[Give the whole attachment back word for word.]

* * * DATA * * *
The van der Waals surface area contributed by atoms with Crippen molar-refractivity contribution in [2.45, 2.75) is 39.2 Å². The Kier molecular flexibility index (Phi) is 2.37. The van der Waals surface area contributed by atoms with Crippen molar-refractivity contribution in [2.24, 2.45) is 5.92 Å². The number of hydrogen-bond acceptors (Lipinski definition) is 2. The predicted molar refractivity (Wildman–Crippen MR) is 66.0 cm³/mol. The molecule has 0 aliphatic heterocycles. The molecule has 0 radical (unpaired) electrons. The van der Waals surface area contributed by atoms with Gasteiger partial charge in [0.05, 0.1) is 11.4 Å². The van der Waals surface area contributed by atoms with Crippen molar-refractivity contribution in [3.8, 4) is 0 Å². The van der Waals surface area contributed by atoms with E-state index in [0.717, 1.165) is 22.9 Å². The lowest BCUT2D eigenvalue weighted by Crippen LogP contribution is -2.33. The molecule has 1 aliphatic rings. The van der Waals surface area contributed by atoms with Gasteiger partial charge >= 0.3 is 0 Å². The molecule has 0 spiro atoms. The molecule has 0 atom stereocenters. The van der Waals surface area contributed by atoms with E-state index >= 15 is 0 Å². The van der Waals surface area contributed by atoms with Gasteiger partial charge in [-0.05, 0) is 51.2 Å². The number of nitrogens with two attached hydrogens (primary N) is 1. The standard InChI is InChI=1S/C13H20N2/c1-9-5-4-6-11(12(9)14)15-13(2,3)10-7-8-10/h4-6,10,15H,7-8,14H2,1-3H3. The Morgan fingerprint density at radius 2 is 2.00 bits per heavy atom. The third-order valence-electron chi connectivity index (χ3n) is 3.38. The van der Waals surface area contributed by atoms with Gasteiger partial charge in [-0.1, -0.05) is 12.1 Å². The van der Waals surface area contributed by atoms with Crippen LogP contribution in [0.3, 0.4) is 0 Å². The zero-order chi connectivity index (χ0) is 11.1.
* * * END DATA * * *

The van der Waals surface area contributed by atoms with Crippen molar-refractivity contribution in [2.45, 2.75) is 39.2 Å². The Kier molecular flexibility index (Phi) is 2.37. The van der Waals surface area contributed by atoms with Crippen molar-refractivity contribution in [2.24, 2.45) is 5.92 Å². The number of hydrogen-bond acceptors (Lipinski definition) is 2. The predicted molar refractivity (Wildman–Crippen MR) is 66.0 cm³/mol. The molecule has 0 aliphatic heterocycles. The molecule has 0 radical (unpaired) electrons. The van der Waals surface area contributed by atoms with Gasteiger partial charge in [0.05, 0.1) is 11.4 Å². The van der Waals surface area contributed by atoms with Crippen molar-refractivity contribution in [3.8, 4) is 0 Å². The van der Waals surface area contributed by atoms with E-state index in [0.717, 1.165) is 22.9 Å². The lowest BCUT2D eigenvalue weighted by Crippen LogP contribution is -2.33. The molecule has 1 aliphatic rings. The van der Waals surface area contributed by atoms with Gasteiger partial charge >= 0.3 is 0 Å². The molecule has 0 spiro atoms. The molecule has 0 atom stereocenters. The van der Waals surface area contributed by atoms with E-state index >= 15 is 0 Å². The van der Waals surface area contributed by atoms with Gasteiger partial charge in [-0.05, 0) is 51.2 Å². The number of nitrogens with two attached hydrogens (primary N) is 1. The standard InChI is InChI=1S/C13H20N2/c1-9-5-4-6-11(12(9)14)15-13(2,3)10-7-8-10/h4-6,10,15H,7-8,14H2,1-3H3. The Morgan fingerprint density at radius 2 is 2.00 bits per heavy atom. The third-order valence-electron chi connectivity index (χ3n) is 3.38. The van der Waals surface area contributed by atoms with Gasteiger partial charge in [-0.1, -0.05) is 12.1 Å². The van der Waals surface area contributed by atoms with Crippen LogP contribution in [0.3, 0.4) is 0 Å². The zero-order chi connectivity index (χ0) is 11.1.